In another embodiment of the present invention, the active fiducial is configured to provide visually discernable status indicia. For instance, FIG. 3 presents a plurality of active fiducials 300 that have found an object 302 matching a specified criterion. In this case the each active fiducial is equipped with an arrow 304 and a direction-specific transceiver 306 (see outtake). Here, an active fiducial 300 has located a target 302, a gun in this case, and has transmitted its findings to surrounding active fiducials 300. Because a direction-specific transceiver 306 is utilized, each active fiducial receives information that is appropriate to its position. In this embodiment the direction-specific transceiver 306 comprises a plurality of light-emitting diodes 308, surrounded by a plurality of baffles. Each diode emits at a unique wavelength or flash pattern, and directly below or above each diode could optionally be an electromagnetic radiation sensor for directional sensing. In this embodiment there are 32 different wavelengths, or transmission patterns, thus providing an angular resolution of about 10 degrees. There could be greater or fewer wavelengths and the device could be interpreted using only the unaided eye, for example through the use of colors. In this embodiment of the present invention the user cannot see the target, such a situation exists where there is no unobstructed view, or where the subject matter is invisible, as is the case with certain types of gas, heat, or otherwise difficult to discern systems. In the present case the arrows point the user in the direction of the target, even when the target is out of sight. There is nothing exclusive about the use of arrows as indicia of direction, directional color or other characteristics could be used with comparable results. Consider the situation where red, green and yellow diodes are used to indicate a fact concerning a region. A green light could mean no hazard, a yellow light could indicate the presence a toxin above a first threshold, and a red light could indicate the presence of a toxin above a second threshold. Alternatively, the data from the fiducials can be represented as an overlay, the aggregation of the data from all the fiducials would result in a coherent distributed display of information. This display is comparable to a traditional display that is composed of a plurality of pixels, each of which is insufficient to convey the content of an image, but when taken in the aggregate form a useful image. An example of such an application would be the placement of active fiducials in the vicinity of a toxic chemical discharge. The fiducials could use pseudo-color to dynamically map toxin concentration gradients across a geographical area. Similarly, temperature or any other environmental quality could be measured.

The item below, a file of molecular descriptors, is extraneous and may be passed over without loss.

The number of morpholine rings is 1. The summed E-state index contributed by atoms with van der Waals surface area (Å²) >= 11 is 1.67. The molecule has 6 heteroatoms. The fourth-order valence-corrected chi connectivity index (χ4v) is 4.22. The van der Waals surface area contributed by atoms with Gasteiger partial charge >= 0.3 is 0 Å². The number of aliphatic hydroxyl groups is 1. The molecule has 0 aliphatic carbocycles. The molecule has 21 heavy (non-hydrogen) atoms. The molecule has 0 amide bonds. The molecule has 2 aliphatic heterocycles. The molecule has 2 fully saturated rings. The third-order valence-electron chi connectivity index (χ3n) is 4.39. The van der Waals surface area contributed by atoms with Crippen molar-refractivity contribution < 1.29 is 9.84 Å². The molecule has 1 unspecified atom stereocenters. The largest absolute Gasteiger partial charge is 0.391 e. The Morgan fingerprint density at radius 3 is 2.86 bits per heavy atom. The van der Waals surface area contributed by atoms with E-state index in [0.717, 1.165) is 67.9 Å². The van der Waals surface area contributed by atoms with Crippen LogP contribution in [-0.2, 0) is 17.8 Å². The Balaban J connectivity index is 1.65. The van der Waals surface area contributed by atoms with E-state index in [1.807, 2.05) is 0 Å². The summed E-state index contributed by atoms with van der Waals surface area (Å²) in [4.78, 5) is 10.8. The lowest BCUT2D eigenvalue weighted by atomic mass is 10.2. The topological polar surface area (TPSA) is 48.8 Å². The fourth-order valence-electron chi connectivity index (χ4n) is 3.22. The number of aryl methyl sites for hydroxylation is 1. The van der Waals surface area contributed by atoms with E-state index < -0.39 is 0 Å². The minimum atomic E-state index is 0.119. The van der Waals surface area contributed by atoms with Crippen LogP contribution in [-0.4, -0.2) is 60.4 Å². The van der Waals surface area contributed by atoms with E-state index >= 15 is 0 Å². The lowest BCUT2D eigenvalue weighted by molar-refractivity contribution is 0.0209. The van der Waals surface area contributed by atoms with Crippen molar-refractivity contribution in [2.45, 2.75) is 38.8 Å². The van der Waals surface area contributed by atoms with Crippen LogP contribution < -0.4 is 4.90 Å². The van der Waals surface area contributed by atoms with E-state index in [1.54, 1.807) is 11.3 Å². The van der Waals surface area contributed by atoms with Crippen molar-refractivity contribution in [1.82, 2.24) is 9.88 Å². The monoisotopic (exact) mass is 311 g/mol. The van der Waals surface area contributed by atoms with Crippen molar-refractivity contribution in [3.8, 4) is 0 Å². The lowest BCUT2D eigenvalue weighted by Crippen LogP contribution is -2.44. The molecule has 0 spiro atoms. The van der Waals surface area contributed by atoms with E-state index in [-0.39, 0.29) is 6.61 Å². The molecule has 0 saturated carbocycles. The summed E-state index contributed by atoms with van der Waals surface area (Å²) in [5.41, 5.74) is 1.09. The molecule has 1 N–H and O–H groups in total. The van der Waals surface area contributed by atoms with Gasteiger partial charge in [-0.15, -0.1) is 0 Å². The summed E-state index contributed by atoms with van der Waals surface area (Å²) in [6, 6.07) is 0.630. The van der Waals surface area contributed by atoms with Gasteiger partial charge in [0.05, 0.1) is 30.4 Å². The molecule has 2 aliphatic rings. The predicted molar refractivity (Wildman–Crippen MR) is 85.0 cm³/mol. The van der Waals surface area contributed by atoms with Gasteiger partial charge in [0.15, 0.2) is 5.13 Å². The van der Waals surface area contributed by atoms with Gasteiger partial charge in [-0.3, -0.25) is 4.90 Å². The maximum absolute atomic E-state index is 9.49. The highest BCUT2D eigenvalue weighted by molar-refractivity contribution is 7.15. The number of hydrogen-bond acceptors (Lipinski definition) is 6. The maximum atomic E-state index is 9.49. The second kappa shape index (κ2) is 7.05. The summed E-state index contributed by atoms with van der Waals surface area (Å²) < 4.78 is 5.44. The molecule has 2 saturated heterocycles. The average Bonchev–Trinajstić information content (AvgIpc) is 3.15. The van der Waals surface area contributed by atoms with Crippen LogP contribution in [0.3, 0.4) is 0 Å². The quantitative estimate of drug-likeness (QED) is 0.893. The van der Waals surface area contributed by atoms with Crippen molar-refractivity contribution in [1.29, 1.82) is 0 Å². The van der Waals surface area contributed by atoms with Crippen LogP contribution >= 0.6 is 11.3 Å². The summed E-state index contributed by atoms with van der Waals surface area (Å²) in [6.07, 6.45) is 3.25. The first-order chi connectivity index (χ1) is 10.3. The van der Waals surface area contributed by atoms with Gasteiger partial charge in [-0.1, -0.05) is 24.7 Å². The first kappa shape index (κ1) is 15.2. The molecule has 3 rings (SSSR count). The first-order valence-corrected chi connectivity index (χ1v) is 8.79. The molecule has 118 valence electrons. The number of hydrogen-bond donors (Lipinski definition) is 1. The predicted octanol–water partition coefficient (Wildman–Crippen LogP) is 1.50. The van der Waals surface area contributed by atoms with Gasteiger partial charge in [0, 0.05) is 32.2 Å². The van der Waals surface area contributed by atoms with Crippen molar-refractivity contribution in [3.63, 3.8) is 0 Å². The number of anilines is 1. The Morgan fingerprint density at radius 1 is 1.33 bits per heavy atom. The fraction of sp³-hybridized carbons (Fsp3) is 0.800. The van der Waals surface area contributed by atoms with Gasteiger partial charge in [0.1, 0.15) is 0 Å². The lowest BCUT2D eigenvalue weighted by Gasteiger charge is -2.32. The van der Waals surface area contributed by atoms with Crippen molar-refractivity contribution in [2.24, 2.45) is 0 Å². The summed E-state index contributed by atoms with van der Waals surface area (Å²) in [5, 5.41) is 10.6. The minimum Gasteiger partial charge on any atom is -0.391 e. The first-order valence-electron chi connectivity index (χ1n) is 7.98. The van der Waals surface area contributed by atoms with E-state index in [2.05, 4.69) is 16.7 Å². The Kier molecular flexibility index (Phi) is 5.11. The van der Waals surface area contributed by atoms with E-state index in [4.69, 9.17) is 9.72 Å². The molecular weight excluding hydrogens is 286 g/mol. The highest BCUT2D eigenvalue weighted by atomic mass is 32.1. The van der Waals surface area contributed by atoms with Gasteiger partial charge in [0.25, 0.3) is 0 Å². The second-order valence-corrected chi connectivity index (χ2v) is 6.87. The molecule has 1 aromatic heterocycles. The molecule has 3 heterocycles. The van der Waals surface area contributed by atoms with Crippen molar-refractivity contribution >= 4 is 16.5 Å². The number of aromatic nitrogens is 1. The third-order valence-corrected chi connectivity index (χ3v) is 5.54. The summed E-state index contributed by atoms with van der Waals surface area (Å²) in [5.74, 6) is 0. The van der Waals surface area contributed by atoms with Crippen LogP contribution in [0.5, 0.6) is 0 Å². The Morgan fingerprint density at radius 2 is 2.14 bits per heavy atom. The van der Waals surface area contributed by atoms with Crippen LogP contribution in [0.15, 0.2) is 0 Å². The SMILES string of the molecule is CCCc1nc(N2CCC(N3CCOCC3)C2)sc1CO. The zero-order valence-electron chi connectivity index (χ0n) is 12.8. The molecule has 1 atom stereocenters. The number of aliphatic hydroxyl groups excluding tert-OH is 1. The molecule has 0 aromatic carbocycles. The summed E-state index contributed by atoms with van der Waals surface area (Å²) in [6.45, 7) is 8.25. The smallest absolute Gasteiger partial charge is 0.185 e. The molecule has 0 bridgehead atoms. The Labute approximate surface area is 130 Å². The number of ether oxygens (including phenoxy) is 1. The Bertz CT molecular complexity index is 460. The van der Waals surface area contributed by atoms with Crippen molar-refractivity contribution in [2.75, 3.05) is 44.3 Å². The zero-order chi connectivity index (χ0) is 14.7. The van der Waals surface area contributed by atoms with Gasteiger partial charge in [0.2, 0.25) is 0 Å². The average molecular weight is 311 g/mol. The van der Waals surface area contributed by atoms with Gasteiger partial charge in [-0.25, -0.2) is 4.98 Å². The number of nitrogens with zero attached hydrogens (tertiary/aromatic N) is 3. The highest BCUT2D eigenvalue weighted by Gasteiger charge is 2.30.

In an alternative embodiment the light-emitting diodes are distinguishable based on a number of factors such as intensity, or if the light-emitting diode is made to have periods of alternating of illumination. In such a scenario the periodicity of illumination may be used to provide directional and substantive data. Further it is anticipated that fairly complex patterns of periodicity and varying wavelength could allow for a virtually limitless number of unique directional signals. Alternative systems could use directional radio transmitters, or directional acoustical transmitters. Additionally, laser beams could be used to provide better directional resolution. In such a case it is anticipated that the intermittency of the transmitted beam would contain, at least a portion of the coded directional component. In some situations each active fiducial within an area may be able to simultaneously provide unique localized information. Such a situation exists where toxic gases are known to exist. By placing active fiducials strategically across an area, a user could view the toxic gas concentration gradients across the area. A pseudo-color scheme could be used to depict concentration in a heads-up display or other display. Similarly, various colored light-emitting diodes could be employed across the field, where the light-emitting diode's color could indicate concentration.

A diagram of a fiducial unit relaying data to a user by way of a user-fiducial interface is shown in FIG. 4. In the present embodiment of the invention, the user is holding or is wearing a receiving unit 400, which is capable of receiving and interpreting the data from an active fiducial 402. The converted data is put into a form recognizable by a user and provided to a user. In this case the data is displayed on a pair of glasses 404 which are substantially transparent except for the selective placement of fiducial related data. For the purposes of this application this will be considered a heads-up display. The relevant information can be relayed to the user in numerous other ways such as a video display or monitor or audio signal having a variable intensity or tone.